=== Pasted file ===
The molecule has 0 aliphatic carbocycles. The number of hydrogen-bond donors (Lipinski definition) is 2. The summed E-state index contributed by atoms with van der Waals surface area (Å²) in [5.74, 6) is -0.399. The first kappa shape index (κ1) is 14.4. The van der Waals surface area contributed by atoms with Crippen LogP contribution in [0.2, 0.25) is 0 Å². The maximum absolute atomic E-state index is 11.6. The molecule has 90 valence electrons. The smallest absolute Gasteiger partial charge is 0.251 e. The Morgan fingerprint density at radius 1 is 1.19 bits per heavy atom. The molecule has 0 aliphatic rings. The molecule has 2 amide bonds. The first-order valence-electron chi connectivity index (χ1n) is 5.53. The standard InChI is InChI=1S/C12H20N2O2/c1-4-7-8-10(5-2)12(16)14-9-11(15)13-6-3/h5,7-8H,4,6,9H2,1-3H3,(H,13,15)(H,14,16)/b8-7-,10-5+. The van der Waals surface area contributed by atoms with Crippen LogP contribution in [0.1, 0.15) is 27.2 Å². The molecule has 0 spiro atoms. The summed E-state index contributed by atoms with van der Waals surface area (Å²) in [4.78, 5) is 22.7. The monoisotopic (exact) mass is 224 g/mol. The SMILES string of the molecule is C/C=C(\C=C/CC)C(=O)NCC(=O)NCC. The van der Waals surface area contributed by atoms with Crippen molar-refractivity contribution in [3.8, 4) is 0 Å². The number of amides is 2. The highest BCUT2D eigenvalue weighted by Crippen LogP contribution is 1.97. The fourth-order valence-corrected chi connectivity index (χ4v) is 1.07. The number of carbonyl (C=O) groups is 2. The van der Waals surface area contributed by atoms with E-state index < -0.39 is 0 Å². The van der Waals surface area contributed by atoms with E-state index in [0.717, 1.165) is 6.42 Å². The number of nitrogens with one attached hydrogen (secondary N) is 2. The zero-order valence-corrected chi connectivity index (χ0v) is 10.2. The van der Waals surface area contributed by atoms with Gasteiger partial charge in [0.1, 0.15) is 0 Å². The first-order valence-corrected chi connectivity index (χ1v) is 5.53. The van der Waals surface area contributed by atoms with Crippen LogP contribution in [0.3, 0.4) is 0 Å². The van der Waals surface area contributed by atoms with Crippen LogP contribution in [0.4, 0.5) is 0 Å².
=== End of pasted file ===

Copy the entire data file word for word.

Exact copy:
The molecule has 0 aliphatic carbocycles. The number of hydrogen-bond donors (Lipinski definition) is 2. The summed E-state index contributed by atoms with van der Waals surface area (Å²) in [5.74, 6) is -0.399. The first kappa shape index (κ1) is 14.4. The van der Waals surface area contributed by atoms with Crippen LogP contribution in [0.2, 0.25) is 0 Å². The maximum absolute atomic E-state index is 11.6. The molecule has 90 valence electrons. The smallest absolute Gasteiger partial charge is 0.251 e. The Morgan fingerprint density at radius 1 is 1.19 bits per heavy atom. The molecule has 0 aliphatic rings. The molecule has 2 amide bonds. The first-order valence-electron chi connectivity index (χ1n) is 5.53. The standard InChI is InChI=1S/C12H20N2O2/c1-4-7-8-10(5-2)12(16)14-9-11(15)13-6-3/h5,7-8H,4,6,9H2,1-3H3,(H,13,15)(H,14,16)/b8-7-,10-5+. The van der Waals surface area contributed by atoms with Crippen LogP contribution in [0.1, 0.15) is 27.2 Å². The molecule has 0 spiro atoms. The summed E-state index contributed by atoms with van der Waals surface area (Å²) in [4.78, 5) is 22.7. The monoisotopic (exact) mass is 224 g/mol. The SMILES string of the molecule is C/C=C(\C=C/CC)C(=O)NCC(=O)NCC. The van der Waals surface area contributed by atoms with Crippen molar-refractivity contribution in [3.8, 4) is 0 Å². The number of amides is 2. The highest BCUT2D eigenvalue weighted by Crippen LogP contribution is 1.97. The fourth-order valence-corrected chi connectivity index (χ4v) is 1.07. The number of carbonyl (C=O) groups is 2. The van der Waals surface area contributed by atoms with E-state index < -0.39 is 0 Å². The van der Waals surface area contributed by atoms with E-state index in [0.717, 1.165) is 6.42 Å². The number of nitrogens with one attached hydrogen (secondary N) is 2. The zero-order valence-corrected chi connectivity index (χ0v) is 10.2. The van der Waals surface area contributed by atoms with Gasteiger partial charge in [0.1, 0.15) is 0 Å². The first-order valence-corrected chi connectivity index (χ1v) is 5.53. The van der Waals surface area contributed by atoms with Crippen LogP contribution in [0.3, 0.4) is 0 Å². The van der Waals surface area contributed by atoms with Crippen LogP contribution in [0.4, 0.5) is 0 Å².